Fear of Chemicals in Food Packaging Is Unwarranted
Over the past few years, there has been a growing trend to publicize the concerns of a few groups about the presence of phthalates in food. Just recently, the grocery retail group Ahold Delhaize announced a move to restrict the intentional use of phthalates and other chemicals in its private-brand products and food packaging. Likewise, Lakewood, Colo.-based health food chain Natural Grocers, has indicated that part of its goal to improve sustainability and human health includes a move to phthalate-free bulk packaging.
The negative publicity is not justified. According to the U.S. Food and Drug Administration, phthalate use has been approved for a limited number of niche food-contact applications. For example, phthalates like di-isononyl phthalate (DINP) and di-isodecyl phthalate (DIDP) are used in tubing and conveyor belts sold as food-contact materials and cap gaskets for jarred food products. Phthalates are not used for foodservice and commercial wraps, including those that could be found in wrapping for meat, vegetables or sandwiches at grocery stores and delis, or purchased by consumers at grocery stores.
The author of “5 Ways Grocers Can Address Toxic Chemicals in Food Packaging” notes that exposure to phthalates is mostly from food, and therefore says that there is an urgent need to take action to eliminate phthalates in food and food packaging. This is very misleading. Several expert panels on food safety around the world have found, based on rigorous evaluations, that the levels of phthalates present in the diet are low and do not pose a risk to public health.
For example, in 2007, the U.K. Food Standards Agency undertook a rigorous evaluation of phthalate exposure in the U.K. diet through its “Total Diet Study” (TDS). The study concluded that “levels of phthalates that were found in samples from the 2007 TDS do not indicate a risk to human health from dietary exposure alone, either when the compounds are considered individually, or when they are assessed in combination.”
These conclusions are supported by similar rigorous evaluations of phthalate exposures in the diet, some published as recently as 2018, from the Food Safety Authority of Ireland (FSAI), the New Zealand Ministry of Primary Industries (MPI), Food Standards Australia and New Zealand (FSANZ), and Environment and Climate Change Canada (ECCC). The U.S. FDA concluded in 2018 that “there have been no studies to date which show any connection between human dietary exposure to phthalates and adverse health effects,” and is currently undertaking its own thorough review.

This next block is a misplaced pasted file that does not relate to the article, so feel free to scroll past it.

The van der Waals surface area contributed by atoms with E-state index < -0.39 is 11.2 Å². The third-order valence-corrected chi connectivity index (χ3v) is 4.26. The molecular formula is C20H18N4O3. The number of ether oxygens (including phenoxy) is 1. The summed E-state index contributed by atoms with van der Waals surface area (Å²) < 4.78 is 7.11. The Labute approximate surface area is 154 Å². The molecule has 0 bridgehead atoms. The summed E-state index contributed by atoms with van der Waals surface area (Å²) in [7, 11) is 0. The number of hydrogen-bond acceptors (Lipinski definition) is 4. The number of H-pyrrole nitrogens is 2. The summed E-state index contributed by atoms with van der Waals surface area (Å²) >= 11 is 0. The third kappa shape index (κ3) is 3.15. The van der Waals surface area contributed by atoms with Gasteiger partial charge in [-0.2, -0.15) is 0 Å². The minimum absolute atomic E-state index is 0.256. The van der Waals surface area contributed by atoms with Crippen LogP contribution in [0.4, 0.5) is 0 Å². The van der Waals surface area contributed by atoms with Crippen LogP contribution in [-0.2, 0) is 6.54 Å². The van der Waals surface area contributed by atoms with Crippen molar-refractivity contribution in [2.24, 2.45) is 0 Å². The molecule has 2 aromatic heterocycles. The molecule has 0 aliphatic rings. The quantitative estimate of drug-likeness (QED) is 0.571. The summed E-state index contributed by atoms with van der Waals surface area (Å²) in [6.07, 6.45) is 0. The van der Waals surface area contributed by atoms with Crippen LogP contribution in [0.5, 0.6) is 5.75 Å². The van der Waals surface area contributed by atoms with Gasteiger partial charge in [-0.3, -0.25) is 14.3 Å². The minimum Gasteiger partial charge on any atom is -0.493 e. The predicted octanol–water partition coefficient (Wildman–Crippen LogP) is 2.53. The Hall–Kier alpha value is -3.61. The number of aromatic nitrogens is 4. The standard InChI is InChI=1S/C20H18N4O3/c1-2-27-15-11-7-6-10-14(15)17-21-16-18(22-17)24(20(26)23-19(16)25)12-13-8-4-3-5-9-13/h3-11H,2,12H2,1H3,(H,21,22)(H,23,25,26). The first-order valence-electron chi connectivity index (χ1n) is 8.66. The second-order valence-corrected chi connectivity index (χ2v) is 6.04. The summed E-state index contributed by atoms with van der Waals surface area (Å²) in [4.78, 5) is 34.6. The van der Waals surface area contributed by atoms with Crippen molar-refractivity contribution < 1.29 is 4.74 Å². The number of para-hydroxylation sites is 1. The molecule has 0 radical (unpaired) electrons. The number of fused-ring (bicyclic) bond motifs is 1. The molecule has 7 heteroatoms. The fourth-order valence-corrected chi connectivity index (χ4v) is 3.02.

The author of “5 Ways Grocers Can Address Toxic Chemicals in Food Packaging” says that phthalates like DINP and DIDP “pose significant financial, legal, regulatory and reputational liabilities to businesses that are not properly managing the risks.” These claims are unfounded. First, the evidence from credible food safety agencies around the world clearly indicates no findings of risk from phthalates in food. Secondly, phthalates like DINP and DIDP continue to be approved for use in food-contact applications (such as vinyl gloves, tubing, conveyor belts and cap gaskets) around the world, including in the United States, European Union (EU) and China.
The EU recently confirmed that dietary exposures to DINP and DIDP continue to be well below safe limits, and that it intends to maintain their use in food-contact materials. On Aug. 9, 2019, Japan published a draft list of materials that can be used in food contact. Phthalates like DINP and DIDP are included in this draft list. To be clear, regulatory agencies around the globe that are tasked with protecting public health are permitting the use of DINP and DIDP in food contact materials based on thorough review.
We believe that sustainability policies should be based on thoughtful consideration of product performance, durability and safety. Critically for consumers, while multiple reviews support the continued use of DINP and DIDP, there is no single dietary risk evaluation conducted by a reputable food safety agency for any of the purported “safer alternatives.” Rather, we are asked to simply trust that the alternatives are safe based on a subjective score from limited hazard screens run by for-profit organizations.